Warnings to delete cycle tracking apps flooded social media in the wake of the United States Supreme Court’s decision to overturn Roe v. Wade and end federal abortion protections. The data those apps contain, people feared, could be weaponized in court.
As abortion starts to be criminalized in parts of the country, fears around personal data aren’t unfounded. People who seek abortions in jurisdictions where it is now banned aren’t wrong to worry that their data could be used against them. But experts say that data from period tracking apps probably isn’t the biggest risk in a post-Roe landscape. People should be more worried about more mundane data — things like search history and text messages.
Even if they aren’t the primary weapons against people who might need abortions, period tracking apps do have sensitive information. These apps collect information on when people are in various stages of their menstrual cycle and can let people track things like PMS symptoms and sexual activity. Some offer to predict windows where people are most likely to become pregnant. The sheer volume of data can offer some insight into someone’s reproductive health. Theoretically, if they show someone stop menstruating for a few months and then start up again, it could hint that they may have had a pregnancy end.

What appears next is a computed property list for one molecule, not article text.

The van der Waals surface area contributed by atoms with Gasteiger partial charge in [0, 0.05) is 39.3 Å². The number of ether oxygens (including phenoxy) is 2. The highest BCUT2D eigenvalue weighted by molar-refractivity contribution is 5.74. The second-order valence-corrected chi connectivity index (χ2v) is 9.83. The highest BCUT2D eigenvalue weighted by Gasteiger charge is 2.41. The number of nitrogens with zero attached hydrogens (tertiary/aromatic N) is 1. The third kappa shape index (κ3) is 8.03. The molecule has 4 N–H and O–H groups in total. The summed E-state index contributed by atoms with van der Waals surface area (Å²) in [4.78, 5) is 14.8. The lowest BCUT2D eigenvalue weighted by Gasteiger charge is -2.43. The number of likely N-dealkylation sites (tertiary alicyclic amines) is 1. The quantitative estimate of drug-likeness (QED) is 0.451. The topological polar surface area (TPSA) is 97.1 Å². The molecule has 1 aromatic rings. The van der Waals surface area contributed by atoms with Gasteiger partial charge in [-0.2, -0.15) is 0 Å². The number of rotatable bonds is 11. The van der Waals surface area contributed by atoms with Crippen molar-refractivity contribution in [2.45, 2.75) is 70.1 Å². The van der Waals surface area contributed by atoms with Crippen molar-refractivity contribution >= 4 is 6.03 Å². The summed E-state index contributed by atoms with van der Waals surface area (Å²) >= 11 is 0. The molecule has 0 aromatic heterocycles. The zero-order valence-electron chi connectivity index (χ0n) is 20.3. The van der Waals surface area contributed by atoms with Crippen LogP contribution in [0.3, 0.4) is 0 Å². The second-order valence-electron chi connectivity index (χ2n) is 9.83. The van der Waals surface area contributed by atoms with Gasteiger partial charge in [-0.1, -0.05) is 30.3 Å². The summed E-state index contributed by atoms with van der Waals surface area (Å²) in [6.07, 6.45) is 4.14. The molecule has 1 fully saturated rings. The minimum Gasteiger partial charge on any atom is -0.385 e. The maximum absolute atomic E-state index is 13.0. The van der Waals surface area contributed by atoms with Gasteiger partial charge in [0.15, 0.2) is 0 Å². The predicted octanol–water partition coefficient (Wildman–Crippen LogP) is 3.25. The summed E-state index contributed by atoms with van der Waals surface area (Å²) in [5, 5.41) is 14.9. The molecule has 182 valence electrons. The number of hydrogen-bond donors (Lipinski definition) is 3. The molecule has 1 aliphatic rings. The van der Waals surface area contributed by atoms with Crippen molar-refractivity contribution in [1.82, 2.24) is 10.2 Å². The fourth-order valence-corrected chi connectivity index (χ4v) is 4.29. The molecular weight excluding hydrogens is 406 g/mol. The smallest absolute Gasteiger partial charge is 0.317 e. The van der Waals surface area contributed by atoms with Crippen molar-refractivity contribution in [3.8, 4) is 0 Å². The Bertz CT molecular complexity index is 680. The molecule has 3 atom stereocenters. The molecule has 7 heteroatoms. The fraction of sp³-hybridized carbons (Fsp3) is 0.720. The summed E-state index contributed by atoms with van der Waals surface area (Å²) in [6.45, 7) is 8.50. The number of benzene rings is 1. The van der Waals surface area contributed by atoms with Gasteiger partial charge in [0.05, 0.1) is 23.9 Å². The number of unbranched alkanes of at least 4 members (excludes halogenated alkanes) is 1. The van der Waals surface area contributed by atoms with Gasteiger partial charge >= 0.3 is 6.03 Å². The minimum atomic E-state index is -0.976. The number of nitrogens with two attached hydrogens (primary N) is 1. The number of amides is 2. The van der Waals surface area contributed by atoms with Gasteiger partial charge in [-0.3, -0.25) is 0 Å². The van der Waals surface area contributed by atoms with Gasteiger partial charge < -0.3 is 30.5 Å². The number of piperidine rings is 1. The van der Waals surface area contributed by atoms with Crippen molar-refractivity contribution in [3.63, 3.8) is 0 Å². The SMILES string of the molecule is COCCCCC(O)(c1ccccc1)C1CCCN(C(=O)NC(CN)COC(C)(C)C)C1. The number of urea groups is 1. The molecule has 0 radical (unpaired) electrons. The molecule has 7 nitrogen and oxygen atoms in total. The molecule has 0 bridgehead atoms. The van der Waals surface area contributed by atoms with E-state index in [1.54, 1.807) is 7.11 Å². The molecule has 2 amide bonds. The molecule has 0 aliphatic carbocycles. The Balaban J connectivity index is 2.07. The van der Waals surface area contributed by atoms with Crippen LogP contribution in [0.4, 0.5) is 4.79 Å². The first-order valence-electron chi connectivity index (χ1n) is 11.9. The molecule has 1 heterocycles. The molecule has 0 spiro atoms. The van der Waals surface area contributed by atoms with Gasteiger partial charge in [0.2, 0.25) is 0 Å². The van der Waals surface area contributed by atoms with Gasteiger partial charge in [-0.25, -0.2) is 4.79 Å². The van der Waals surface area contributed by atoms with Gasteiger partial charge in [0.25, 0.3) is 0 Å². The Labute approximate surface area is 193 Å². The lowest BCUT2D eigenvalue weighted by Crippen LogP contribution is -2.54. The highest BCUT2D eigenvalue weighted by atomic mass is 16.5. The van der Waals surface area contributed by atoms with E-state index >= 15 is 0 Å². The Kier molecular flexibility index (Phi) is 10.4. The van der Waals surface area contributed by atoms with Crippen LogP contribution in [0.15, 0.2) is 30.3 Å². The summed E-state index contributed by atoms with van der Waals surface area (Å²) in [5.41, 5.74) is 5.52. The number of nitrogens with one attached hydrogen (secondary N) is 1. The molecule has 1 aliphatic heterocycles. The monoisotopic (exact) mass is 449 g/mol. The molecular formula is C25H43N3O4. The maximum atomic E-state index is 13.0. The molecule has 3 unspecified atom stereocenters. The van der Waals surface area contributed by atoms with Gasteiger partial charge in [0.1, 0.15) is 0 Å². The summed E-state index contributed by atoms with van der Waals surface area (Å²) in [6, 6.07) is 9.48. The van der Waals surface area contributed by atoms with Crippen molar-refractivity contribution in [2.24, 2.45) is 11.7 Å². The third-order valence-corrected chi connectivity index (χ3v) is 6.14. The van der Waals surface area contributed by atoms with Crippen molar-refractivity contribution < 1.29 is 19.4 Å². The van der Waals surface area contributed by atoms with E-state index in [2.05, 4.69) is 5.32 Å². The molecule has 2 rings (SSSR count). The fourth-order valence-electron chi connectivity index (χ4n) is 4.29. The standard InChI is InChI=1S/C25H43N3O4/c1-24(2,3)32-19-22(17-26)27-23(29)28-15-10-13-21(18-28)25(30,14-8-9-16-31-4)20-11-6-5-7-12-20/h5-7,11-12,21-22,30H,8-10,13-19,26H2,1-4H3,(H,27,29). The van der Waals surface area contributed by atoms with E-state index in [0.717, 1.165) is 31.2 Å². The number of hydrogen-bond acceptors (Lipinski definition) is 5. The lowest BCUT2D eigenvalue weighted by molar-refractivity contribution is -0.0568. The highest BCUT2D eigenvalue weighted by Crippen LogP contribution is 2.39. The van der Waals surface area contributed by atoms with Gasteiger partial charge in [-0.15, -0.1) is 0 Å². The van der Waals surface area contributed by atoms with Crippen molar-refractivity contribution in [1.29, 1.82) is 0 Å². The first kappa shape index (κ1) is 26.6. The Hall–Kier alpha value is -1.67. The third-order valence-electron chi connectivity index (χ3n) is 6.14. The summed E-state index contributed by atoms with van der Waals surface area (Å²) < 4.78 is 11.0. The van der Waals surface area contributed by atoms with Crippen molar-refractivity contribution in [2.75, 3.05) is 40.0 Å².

And the apps, like most digital health devices, aren’t protected by medical privacy laws. The companies who make them have broad leeway to decide what to do with the information they collect. Even ones with firm privacy policies say that they’ll give information to law enforcement if they’re required to by a warrant or subpoena.
But so far, at least, period tracking app data hasn’t been used to prosecute people suspected of breaking laws criminalizing abortion or other health care. It is a possibility and one people should take seriously, Cynthia Conti-Cook, a technology fellow with the Ford Foundation’s gender, racial, and ethnic justice team, told The Verge. It’s unlikely, though, that it’d be the main form of evidence used against someone suspected of having an abortion.